An improved sensitive assay for collagenase, which uses [3Hltelopeptide-free collagen as a substrate, was used to measure changes in serum collagenase levels in 96 women and ten men (18-35 years old). Both latent and active forms of collagenase were detected in serum by molecular sieve chromatography; these forms had a relative molecular weight (Mr) of 65,000 and 45,000, respectively. Only latent collagenase was detected in crude serum after destroying inhibitors by treatment with 3 M potassium thiocyanate. Collagenase levels in males were lower than in nongravid females (34 ± 5 versus 53 ± 5 U/dL; mean ± SEM; 1 unit = 1 pg collagen digested per minute at 30C). During pregnancy there was no significant change in serum collagenase levels until the onset of spontaneous labor in full-term pregnancies (37-42 weeks), at which point there was a 66% increase over the nongravid level to a value of 88 ± 5 U/dL. There was a further rise at one day postpartum, and high levels continued for at least four days. Women in premature labor (24-36 weeks) exhibited an eightfold increase in the level of serum collagenase to 405 ± 110 U/dL; 16 of 17 patients in this group had collagenase levels above the 95th percentile for women at 16-40 weeks but not in labor. This evaluation of serum collagenase may provide a key for detecting premature labor. It is suggested that the increase in serum collagenase arises from the lower uterine segment and cervix.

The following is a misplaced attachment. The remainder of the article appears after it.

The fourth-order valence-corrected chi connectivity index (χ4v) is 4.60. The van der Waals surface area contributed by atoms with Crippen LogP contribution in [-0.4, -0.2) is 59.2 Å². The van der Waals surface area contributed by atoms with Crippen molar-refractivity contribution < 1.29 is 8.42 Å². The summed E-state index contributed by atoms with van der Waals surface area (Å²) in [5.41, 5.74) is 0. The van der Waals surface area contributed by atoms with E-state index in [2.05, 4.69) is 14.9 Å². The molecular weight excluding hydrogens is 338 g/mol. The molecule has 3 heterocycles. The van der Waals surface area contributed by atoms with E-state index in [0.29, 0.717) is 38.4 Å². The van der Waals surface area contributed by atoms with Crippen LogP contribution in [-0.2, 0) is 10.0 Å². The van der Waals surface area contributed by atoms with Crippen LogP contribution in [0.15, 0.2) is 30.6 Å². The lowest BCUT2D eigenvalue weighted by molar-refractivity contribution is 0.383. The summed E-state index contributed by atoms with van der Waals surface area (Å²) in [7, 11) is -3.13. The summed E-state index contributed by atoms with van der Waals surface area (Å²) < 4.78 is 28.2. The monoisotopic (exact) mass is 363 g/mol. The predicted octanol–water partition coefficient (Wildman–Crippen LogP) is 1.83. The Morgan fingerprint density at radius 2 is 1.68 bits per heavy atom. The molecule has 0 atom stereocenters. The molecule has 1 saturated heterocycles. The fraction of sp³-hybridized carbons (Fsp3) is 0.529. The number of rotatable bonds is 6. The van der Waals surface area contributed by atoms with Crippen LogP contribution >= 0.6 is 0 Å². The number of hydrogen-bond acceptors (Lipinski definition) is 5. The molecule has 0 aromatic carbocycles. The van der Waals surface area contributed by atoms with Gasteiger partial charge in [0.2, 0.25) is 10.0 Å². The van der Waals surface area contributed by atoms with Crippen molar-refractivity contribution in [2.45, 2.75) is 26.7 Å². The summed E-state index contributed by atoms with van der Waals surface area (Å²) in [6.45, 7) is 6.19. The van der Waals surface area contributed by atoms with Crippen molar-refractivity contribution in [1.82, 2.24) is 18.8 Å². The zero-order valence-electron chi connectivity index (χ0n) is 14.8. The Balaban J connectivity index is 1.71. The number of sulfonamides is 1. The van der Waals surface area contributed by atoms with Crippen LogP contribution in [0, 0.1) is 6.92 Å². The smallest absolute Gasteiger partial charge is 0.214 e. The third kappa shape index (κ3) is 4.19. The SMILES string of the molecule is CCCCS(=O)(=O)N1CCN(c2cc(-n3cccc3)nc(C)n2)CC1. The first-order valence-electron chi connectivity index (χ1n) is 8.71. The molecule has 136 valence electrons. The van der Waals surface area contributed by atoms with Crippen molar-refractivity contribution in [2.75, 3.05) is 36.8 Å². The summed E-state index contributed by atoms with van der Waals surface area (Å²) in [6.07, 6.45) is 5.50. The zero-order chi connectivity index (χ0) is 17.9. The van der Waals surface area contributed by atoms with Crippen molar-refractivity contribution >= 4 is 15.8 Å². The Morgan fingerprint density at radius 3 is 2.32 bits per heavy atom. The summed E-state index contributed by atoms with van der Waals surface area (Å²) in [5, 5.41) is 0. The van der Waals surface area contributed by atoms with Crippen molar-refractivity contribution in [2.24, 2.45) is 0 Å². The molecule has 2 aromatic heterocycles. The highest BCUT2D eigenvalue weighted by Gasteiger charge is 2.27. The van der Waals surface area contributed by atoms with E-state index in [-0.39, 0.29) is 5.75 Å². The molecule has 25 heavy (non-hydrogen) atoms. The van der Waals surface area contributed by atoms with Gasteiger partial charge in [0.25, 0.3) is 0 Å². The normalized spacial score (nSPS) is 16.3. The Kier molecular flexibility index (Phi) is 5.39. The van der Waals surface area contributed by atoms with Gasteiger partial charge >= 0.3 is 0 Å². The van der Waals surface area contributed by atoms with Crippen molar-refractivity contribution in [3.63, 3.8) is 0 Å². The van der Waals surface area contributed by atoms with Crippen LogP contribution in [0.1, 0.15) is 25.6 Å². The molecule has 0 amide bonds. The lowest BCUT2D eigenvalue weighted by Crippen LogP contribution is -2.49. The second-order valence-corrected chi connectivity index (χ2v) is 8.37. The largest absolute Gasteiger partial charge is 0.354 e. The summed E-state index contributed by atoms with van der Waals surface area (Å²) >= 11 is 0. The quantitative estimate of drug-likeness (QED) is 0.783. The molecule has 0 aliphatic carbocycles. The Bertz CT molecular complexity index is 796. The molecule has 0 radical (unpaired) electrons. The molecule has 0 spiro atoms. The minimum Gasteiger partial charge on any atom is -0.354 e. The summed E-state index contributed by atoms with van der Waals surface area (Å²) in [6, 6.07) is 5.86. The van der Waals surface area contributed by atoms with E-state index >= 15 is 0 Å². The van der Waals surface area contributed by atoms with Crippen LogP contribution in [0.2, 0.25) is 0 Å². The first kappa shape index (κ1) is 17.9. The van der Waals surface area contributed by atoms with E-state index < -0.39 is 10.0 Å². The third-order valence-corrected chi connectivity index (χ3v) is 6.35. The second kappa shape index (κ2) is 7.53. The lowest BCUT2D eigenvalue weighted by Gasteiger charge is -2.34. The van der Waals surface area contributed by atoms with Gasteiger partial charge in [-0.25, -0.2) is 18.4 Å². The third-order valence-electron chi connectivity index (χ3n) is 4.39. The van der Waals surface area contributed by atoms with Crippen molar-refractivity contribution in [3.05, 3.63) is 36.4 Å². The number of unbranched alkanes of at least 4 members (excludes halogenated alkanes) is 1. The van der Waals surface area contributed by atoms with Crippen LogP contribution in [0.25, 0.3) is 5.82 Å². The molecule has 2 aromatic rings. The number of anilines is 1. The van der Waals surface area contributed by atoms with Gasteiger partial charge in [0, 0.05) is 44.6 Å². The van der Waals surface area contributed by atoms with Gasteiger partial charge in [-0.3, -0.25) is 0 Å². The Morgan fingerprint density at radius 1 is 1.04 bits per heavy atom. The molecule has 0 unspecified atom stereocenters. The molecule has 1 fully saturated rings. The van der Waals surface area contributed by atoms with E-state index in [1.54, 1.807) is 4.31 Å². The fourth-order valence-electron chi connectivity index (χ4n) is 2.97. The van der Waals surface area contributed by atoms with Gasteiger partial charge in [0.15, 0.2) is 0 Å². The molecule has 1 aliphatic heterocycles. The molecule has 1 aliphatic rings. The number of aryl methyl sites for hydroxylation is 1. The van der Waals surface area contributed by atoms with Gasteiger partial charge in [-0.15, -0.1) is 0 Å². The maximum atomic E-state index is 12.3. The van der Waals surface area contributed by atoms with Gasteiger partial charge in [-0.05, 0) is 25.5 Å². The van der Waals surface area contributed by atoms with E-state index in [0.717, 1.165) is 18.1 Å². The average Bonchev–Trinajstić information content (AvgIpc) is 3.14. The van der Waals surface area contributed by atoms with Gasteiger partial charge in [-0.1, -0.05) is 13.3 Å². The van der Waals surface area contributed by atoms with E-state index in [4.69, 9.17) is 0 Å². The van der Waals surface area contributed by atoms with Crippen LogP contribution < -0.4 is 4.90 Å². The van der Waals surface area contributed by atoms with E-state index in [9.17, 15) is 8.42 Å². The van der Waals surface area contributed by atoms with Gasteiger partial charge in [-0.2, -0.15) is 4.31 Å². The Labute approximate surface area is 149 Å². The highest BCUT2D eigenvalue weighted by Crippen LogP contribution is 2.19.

|Original language||English (US)|
|Number of pages||8|
|Journal||Obstetrics and Gynecology|
|State||Published - Feb 1987|
ASJC Scopus subject areas
- Obstetrics and Gynecology